2. ^

    Should LMICs groups think about general community building or community building for specific cause areas (e.g. animal welfare, AI safety)

    Broad-based, big tent community building can enable diversity by providing frameworks and tools for prioritization, but allowing local groups to apply these tools to their own contexts as they see fit. Cause-specific community building (such as AI safety community building) in a new region that doesn’t have an existing broad-based EA community or EA infrastructure, bears the potential risk of creating cultural clashes, promoting work done mostly by foreigners in LMICs, generating reputational risks and strengthening elitism in EA. The risks can be mitigated if locals are directly involved in foundational initiatives and activities. 

    EA’s current prioritization has a lot of uncertainty, and even experts in EA agree that current causes are only a best guess, not a final answer. Doing cause-specific community building assumes that the best guess is worth acting on now, and that might be reasonable in many scenarios, but should have a very high bar to be implemented as such. Starting with strong general infrastructure for cause prioritization in LMICs through community building and meta work by locals can help mitigate these risks.

  3. ^

    Here are other pathways that we think could be promising, most of these are subsets of larger paths outlined in the post above:

    1. Understand your country’s comparative advantages: Work on other research questions that address a region’s comparative advantage to face the world’s most pressing problems: 
      1. How can specific regions approach longtermist issues? (e.g. how can South America uniquely contribute to preventing / dealing with a nuclear winter?). This could fall both under existing global causes and LPR.
    2. Content creation: 
      1. Work on content creation/framings that are relevant to LMICs
      2. Work on translations or creating original content in a new language. 
      3. Explore culturally-relevant fiction as a tool for moral circle expansion or other ideas: local-context fiction might inspire people who are otherwise turned off by the usual philosophical arguments.
    3. Understand culture, both EA and beyond
      1. Study future-oriented beliefs in certain religions or groups (example questions)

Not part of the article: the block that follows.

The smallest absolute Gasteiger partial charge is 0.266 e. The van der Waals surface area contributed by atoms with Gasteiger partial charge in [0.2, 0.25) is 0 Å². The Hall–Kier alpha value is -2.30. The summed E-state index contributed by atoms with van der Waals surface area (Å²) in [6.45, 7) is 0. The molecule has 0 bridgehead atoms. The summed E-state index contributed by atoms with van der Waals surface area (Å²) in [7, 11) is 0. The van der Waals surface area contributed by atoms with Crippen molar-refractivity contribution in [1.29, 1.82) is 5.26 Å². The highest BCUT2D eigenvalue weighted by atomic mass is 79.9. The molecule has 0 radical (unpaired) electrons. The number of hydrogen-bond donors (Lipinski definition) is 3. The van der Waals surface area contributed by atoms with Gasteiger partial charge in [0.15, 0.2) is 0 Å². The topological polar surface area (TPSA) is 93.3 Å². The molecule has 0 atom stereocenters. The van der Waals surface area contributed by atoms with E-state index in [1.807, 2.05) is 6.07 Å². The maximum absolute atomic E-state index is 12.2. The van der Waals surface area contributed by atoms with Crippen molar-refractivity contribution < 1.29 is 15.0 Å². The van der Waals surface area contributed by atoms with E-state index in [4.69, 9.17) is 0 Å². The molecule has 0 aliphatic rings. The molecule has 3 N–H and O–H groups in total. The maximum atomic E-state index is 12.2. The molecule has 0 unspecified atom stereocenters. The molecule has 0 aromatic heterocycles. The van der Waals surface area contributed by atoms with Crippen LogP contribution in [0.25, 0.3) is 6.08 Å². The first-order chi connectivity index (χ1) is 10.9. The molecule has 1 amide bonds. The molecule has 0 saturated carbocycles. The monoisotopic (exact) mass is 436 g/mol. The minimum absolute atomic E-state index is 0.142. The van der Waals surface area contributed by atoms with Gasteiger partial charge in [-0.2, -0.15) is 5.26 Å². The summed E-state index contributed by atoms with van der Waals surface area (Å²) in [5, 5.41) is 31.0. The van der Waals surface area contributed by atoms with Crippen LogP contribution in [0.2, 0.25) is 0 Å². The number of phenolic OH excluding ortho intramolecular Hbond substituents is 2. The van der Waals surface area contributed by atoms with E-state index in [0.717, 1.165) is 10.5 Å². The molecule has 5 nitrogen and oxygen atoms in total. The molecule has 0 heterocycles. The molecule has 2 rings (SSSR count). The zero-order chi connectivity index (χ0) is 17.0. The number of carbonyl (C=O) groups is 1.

2. Studying our own community e.g. an ethnography of EA, perhaps especially relevantly done by non-global north EAs
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(thank you all for this post - I think this will be shared widely and be a really useful resource for many new EAs!)

Another reason against community building early in your career / doing global work first: I've noticed some (now) thriving communities outside traditional hubs often have a few people from that country who've gone on to do direct EA work, but are also then helping / advising  people in their countries to set up local EA national groups or just helping them to have more impact in their own careers. Sometimes not starting with community building can put you in a better position to help it later on. 

Thank you for sharing this. I am a professor and I reside in Nigeria. I've also interacted with a number of colleagues from my own nation. You'll see that many of them believe they can't compete with their Western colleagues. You may imagine that funders will believe that the person from the west will perform better and be more likely to receive funding if, for instance, someone from LMIC and the west propose wastewater surveillance as a technique to monitor the environment for important infections. So far I have had 100% rejection with EA funds and open philanthropy fellowships. The mentorship component appears to be fascinating. My opinion is this, EA should consider strengthening Mentorship for  LMICs to help solve the problem of capacity, or proposing ideas that look a good fit as well as solving problems of inferiority following a series of rejections.